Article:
Where to Buy the Grand Nain Banana Tree
Hopefully thus far I’ve made it abundantly clear that Grand Nain bananas can be found in virtually any grocery store, and that if you’ve eaten even just one banana before, chances are that it was a Grand Nain banana.
In fact, each year 105 million tons are cultivated—the Grand Nain banana tree being one of the most popular varieties. This is because its medium height makes harvesting easier, along with the fact that, as mentioned above, the trees are wind and disease resistant—all these details factor together to make the Grand Nain banana easily commercialized.
Which means that your Grand Nain banana craving can be satisfied by a quick trip to any local grocery store. You could probably also find them at convenience stores and gas stations!
But if you’re looking into buying the Grand Nain Banana Tree itself, there are great online options for your every banana tree need. Check the following nurseries for the Grand Nain Banana tree:
For obscure reasons, it seems like coming across Grand Nain banana tree seeds is pretty difficult, thus your best bet is to either acquire dwarf banana plant seeds online, or simply purchase a young transplant. Unfortunately, you can’t just stick a banana in the ground like you would an apple core—Grand Nain bananas were developed to be seedless, and that’s part of their appeal!
How to Use the Grand Nain Banana Tree
The answer if simple: you eat it! Here I’ve listed some options to inspire the inclusion of bananas in your future cooking and baking:
- Make banana pancakes: not pancakes with bananas, but substituting flour with a ripe banana! They work great because of how starchy they are. Which means that you can really substitute the flour out of any simple baking mix!
- Skewer banana coins on a toothpick, dip them in chocolate fondue, and either eat them hot or stick them in the fridge for a crunchier dessert. If you choose the latter, experiment with different kinds of toppings: from salt to chili powder, and shredded coconut to mini marshmallows!
- Top your oatmeal, cereal, or yogurt with banana slices for a healthy and filling breakfast or snack.
- Use bananas as a base for your smoothie. Try the high-protien banana matcha smoothie.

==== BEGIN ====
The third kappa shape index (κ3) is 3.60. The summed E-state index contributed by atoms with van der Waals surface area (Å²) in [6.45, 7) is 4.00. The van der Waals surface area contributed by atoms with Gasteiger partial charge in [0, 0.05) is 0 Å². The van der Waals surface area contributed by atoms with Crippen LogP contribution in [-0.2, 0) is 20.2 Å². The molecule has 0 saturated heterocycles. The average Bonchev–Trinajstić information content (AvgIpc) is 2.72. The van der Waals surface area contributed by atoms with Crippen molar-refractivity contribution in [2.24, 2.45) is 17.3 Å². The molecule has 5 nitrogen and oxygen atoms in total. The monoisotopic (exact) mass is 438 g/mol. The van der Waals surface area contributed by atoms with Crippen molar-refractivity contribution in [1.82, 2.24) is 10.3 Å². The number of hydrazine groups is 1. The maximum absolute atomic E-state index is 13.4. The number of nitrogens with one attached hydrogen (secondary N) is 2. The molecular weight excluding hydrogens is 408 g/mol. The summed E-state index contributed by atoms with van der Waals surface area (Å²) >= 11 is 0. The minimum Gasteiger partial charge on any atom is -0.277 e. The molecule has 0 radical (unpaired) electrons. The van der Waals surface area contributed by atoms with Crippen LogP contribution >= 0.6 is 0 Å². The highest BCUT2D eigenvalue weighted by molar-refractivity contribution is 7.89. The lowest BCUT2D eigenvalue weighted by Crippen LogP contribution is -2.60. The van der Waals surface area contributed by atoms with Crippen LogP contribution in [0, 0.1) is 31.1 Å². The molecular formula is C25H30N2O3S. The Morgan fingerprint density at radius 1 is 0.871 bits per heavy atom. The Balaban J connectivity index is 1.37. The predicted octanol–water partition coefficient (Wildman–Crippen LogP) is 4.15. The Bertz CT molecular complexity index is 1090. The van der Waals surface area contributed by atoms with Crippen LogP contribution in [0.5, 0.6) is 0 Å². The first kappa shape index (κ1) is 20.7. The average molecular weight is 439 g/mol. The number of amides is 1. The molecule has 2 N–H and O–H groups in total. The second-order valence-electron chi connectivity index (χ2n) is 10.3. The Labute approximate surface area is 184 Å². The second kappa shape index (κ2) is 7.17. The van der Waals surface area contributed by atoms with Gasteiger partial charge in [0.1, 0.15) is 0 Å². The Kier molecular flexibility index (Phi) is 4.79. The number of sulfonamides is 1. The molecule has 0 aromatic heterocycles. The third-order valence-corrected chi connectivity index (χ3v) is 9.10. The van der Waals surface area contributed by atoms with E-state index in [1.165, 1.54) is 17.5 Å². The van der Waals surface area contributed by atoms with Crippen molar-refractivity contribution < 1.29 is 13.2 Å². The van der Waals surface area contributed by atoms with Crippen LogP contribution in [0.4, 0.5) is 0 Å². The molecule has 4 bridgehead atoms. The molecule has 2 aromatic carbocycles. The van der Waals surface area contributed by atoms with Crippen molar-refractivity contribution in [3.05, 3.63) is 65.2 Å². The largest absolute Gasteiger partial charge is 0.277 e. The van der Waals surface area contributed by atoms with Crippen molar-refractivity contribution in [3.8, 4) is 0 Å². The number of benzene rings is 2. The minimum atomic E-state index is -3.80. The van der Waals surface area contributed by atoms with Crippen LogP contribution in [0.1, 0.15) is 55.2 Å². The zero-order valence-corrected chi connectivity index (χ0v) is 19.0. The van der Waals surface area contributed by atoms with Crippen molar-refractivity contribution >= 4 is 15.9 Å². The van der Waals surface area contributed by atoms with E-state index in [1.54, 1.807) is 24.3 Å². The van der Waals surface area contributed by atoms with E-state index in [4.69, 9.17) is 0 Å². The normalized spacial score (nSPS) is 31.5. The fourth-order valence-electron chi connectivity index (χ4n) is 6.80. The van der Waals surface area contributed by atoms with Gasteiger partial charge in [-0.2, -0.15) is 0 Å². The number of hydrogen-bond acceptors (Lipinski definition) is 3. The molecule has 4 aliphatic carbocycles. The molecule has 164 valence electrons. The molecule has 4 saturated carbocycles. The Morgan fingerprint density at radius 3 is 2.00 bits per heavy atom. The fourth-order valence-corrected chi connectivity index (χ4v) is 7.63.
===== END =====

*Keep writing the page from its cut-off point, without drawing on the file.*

- Layer a slice of white bread or bagel with peanut butter and thin-cut banana slices. If you’re not a peanut butter fan, Nutella also pairs amazingly well with bananas.
- Use bananas as a substitute for coconut milk in curry recipes.
- Make banana chips with a food dehydrator. If you don’t have one, you can always use an oven, as long as it has low enough temperature settings to not burn your banana chips!
- Use Grain Nain banana tree leaves to wrap meat and veggies over a grill instead of tin foil. Just make sure to check them for bugs or other creepy crawlies first.
Recipes with Grand Nain Bananas
If you’re more of a step-by-step person, check out these amazing recipes that include fresh bananas:
Now You Know All About the Grand Nain Banana Tree!
Though you’ve most likely already encountered the Grand Nain banana tree before happening upon my post, I hope now you’ve learned even more about this iconic and wildly popular fruit. Excited for more banana content? Then check out my banana tree page for info guides, growing tips, recipes, and more!
- About the Author
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Margherita Bassi is a freelance writer, journalist, and editor. She grew up between the US and Europe, and nurtured her love for nature and the outdoors in both countries.
In the US, she went on dozens of RV trips with her family, scouted out the best restaurants in every city she visited, and learned how to grow herbs and veggies of all kinds by watching her mother.
In Europe, she experimented with gardening in small spaces, like the small balcony of her apartment in France. With an MA in International New Media Journalism, Margherita is also a skilled researcher in a wide range of topics, and has extensive experience interviewing both individuals and experts.